The Surrey left-hander has failed to make a significant score at England level for the best part of a year and has been unable to lift himself out of the slump since arriving in South Africa, scoring just 21 runs in his previous two innings.
With a maximum of six innings before the opening Test at Johannesburg on 25 November, it was vital that Butcher rediscovered his form when England began their reply to the Combined XI's declared first-innings total of 358 for 9 just before tea on the second day.
But Butcher lasted only 16 minutes, faced 13 deliveries and scored no runs before having his off-stump uprooted by the promising left-arm seamer Charl Willoughby in the fifth over of England's reply.
At tea England were 11 for 1 and they lost the captain, Nasser Hussain, soon afterwards. Hussain, having got going with a confident hook for four, fell to the same stroke when he took on another short-pitched delivery from Roger Telemachus to leave them at 14 for 2.
It was left to Michael Vaughan, playing his opening first-class game for England, and Mike Atherton to steady the ship and guide England to 78 for 2 at the close.
Butcher's dismissal, which follows a similarly depressing run at Test level of 15 innings without a half-century since his 116 at Brisbane last November, followed an equally frustrating morning in the field after the Combined XI resumed on 247 for 5. England, hoping their leading batsmen could gain some valuable time at the crease, wanted to make early inroads into the Combined XI's lower order but were instead delayed for a further 46.2 overs before the hosts declared.
England's top performer, though, was unquestionably the Somerset pace bowler Andrew Caddick, who took 5 for 53 off 33.2 overs. He added to the three wickets he took on Friday by having the nightwatchman Claude Henderson caught at slip and then trapping Steve Palframan lbw. Palframan struck 72 off 97 balls. Kenny Jackson, 69 not out overnight, was less enterprising in taking his score to 80. His entire innings lasted just over three and a half hours.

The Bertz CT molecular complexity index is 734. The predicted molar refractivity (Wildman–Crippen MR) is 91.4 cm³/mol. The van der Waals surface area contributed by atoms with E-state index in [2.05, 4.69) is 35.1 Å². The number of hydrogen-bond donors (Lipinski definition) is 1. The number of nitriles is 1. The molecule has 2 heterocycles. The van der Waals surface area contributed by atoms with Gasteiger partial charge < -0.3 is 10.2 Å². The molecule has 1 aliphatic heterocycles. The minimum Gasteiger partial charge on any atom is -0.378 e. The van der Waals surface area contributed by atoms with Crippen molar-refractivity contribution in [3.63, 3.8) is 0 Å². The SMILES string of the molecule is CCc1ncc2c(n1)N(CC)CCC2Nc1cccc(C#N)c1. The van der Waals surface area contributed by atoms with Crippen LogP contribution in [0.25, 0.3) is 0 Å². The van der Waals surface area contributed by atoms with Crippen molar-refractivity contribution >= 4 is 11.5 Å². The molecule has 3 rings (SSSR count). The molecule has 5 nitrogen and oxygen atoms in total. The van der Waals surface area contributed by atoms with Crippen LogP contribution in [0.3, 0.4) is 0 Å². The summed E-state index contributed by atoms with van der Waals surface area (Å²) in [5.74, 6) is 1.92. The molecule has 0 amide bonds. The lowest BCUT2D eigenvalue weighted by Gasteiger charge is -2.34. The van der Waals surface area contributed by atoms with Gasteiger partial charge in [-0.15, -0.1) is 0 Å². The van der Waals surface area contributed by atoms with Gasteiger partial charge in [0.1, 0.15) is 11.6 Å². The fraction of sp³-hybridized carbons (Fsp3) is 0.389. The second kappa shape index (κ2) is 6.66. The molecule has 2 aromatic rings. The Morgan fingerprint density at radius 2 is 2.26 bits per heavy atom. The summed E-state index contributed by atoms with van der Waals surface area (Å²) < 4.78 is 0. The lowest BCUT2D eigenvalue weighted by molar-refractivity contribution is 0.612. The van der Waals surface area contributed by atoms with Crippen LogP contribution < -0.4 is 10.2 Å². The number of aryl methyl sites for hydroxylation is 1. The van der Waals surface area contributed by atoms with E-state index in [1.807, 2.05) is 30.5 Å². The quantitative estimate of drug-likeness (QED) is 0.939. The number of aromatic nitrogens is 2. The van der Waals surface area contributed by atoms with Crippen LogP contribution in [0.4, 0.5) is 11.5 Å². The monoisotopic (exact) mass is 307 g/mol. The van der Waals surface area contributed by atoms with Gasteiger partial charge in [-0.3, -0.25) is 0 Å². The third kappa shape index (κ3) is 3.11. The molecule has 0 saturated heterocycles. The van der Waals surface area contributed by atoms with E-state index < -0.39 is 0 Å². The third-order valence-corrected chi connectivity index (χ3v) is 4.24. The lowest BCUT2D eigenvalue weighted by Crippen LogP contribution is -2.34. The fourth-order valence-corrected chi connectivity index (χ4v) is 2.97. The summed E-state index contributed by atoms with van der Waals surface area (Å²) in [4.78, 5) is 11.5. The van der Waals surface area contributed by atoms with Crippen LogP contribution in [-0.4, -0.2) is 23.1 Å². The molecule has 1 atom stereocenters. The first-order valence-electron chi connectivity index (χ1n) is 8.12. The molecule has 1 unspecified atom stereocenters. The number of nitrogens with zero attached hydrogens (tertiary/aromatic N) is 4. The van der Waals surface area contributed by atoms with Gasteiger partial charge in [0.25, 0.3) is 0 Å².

Alan Mullally was a useful ally for Caddick as the pair attempted to prevent the Combined XI progressing to a formidable first-innings total.
They managed to bring the Combined XI's scoring to a virtual standstill at the start of the day, both delivering accurate and penetrative opening spells.
The hosts added just five runs in the first 10 overs with Henderson, who resumed on two, hitting the opening scoring shot of the day with a single off Mullally in the fifth over.
Jackson took 24 deliveries to add to his 69 before Caddick made the breakthrough in the 15th over of the day. Having progressed to seven, Henderson pushed forward to a delivery which seamed away late and he edged into Atherton's hands.
Mullally, who had been withdrawn from the attack to allow Caddick to switch to the Wynberg End, returned and struck with his fifth delivery, just six overs later.
He was driven for the first boundary of the day by Palframan earlier in the over, but recovered his composure to deliver a perfect leg-stump yorker to end Jackson's stay at the crease.
Those two dismissals left the Combined XI on 274 for 7, but Palframan plundered another boundary off Butcher to reach lunch on 20 and take his side to 291 for 7. England toiled manfully in the afternoon but were unable to finish off the Combined XI's innings quickly and they went on to compile a useful total.Reuse content